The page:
The CTmod toolkit is a set of C++ class libraries based on the CERN’s application development framework ROOT. It uses the Monte Carlo method to simulate energy imparted to a CT-scanner detector array. Photons with a given angle–energy distribution are emitted from the X-ray tube approximated by a point source, transported through a phantom, and their contribution to the energy imparted per unit surface area of each detector element is scored. Alternatively, the scored quantity may be the fluence, energy fluence, plane fluence, plane energy fluence, or kerma to air in the center of each detector element. Phantoms are constructed from homogenous solids or voxel arrays via overlapping. Implemented photon interactions (photoelectric effect, coherent scattering, and incoherent scattering) are restricted to the energy range from 10 to 200 keV. Variance reduction techniques include the collision density estimator and survival biasing combined with the Russian roulette. The toolkit has been used to estimate the amount of scatter in cone beam computed tomography and planar radiography.

  • 10.
    Nyänen, P
    et al.
    Technical Research Centre of Finland Tampere.
    Chowdhury, Shamsul
    Linköping University, The Institute of Technology. Linköping University, Department of Biomedical Engineering, Medical Informatics.
    Wigertz, Ove
    Linköping University, The Institute of Technology. Linköping University, Department of Biomedical Engineering, Medical Informatics.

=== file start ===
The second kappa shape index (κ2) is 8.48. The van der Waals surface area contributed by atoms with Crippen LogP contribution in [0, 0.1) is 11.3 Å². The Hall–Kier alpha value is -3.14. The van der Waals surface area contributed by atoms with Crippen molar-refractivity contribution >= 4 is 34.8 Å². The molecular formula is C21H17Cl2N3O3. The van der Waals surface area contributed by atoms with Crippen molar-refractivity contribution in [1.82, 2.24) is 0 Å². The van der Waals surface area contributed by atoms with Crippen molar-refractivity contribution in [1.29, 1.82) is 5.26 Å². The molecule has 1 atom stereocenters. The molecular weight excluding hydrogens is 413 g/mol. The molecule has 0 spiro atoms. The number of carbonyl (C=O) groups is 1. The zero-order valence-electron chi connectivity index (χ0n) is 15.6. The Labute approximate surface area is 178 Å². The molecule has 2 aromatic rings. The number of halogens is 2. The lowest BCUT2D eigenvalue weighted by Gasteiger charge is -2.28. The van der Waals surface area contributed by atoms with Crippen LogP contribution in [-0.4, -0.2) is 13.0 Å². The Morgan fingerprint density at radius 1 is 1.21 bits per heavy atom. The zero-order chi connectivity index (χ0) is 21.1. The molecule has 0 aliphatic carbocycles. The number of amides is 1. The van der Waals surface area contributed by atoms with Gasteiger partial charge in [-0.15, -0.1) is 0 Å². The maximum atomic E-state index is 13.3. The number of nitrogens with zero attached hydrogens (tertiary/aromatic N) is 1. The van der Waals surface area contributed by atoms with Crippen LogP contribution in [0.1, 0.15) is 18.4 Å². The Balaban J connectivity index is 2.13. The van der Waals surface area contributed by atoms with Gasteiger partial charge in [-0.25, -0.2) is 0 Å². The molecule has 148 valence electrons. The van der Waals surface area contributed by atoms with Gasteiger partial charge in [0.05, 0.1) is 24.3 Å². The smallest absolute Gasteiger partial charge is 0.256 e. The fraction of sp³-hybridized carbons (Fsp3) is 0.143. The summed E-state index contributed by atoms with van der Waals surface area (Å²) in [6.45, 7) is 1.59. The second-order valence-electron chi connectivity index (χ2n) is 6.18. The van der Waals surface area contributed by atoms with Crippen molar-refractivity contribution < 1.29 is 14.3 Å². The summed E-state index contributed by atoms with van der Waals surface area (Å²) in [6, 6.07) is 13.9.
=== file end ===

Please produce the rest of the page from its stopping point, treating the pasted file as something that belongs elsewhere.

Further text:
Evaluation of decision support systems in medicine1991In: Computer Methods and Programs in Biomedicine, ISSN 0169-2607, E-ISSN 1872-7565, Vol. 34, p. 229-238Article in journal (Refereed)
  • 11.
    Pham, Tuan D
    School of Engineering and Information Technology, University of New South Wales, Canberra, Australia.
    Supervised restoration of degraded medical images using multiple-point geostatistics2012In: Computer Methods and Programs in Biomedicine, ISSN 0169-2607, E-ISSN 1872-7565, Vol. 106, no 3, p. 201-209Article in journal (Refereed)
    Abstract [en]

    Reducing noise in medical images has been an important issue of research and development for medical diagnosis, patient treatment, and validation of biomedical hypotheses. Noise inherently exists in medical and biological images due to the acquisition and transmission in any imaging devices. Being different from image enhancement, the purpose of image restoration is the process of removing noise from a degraded image in order to recover as much as possible its original version. This paper presents a statistically supervised approach for medical image restoration using the concept of multiple-point geostatistics. Experimental results have shown the effectiveness of the proposed technique which has potential as a new methodology for medical and biological image processing.

  • 12.
    Rudowski, Robert
    et al.
    Inst Biocybernetics and Biomedical Engineering Polish Academy of Sciences, Waraw.
    Frostell, Clas
    Danderyds sjukhus .
    Gill, Hans
    Linköping University, The Institute of Technology. Linköping University, Department of Biomedical Engineering, Medical Informatics.
    A knowledge-based support system for mechanical ventilation of hte lungs. The KUSIVAR concept and prototype1989In: Computer Methods and Programs in Biomedicine, ISSN 0169-2607, E-ISSN 1872-7565, Vol. 30, p. 59-70Article in journal (Refereed)
  • 13.
    Rudowski, Robert
    et al.
    Polish Acadmy of Science Worsaw, Poland.
    Ludwigs, Ulf
    Södersjukhuset Stockholm.
    Gill, Hans
    Linköping University, The Institute of Technology. Linköping University, Department of Biomedical Engineering, Medical Informatics.
    Matuszewski, A
    Polish Academy of Science Warsaw, Poland.
    Baehrendz, S
    Karolinska Institutet Stockholm.
    Matell, George
    Karolinska Institutet Stockholm.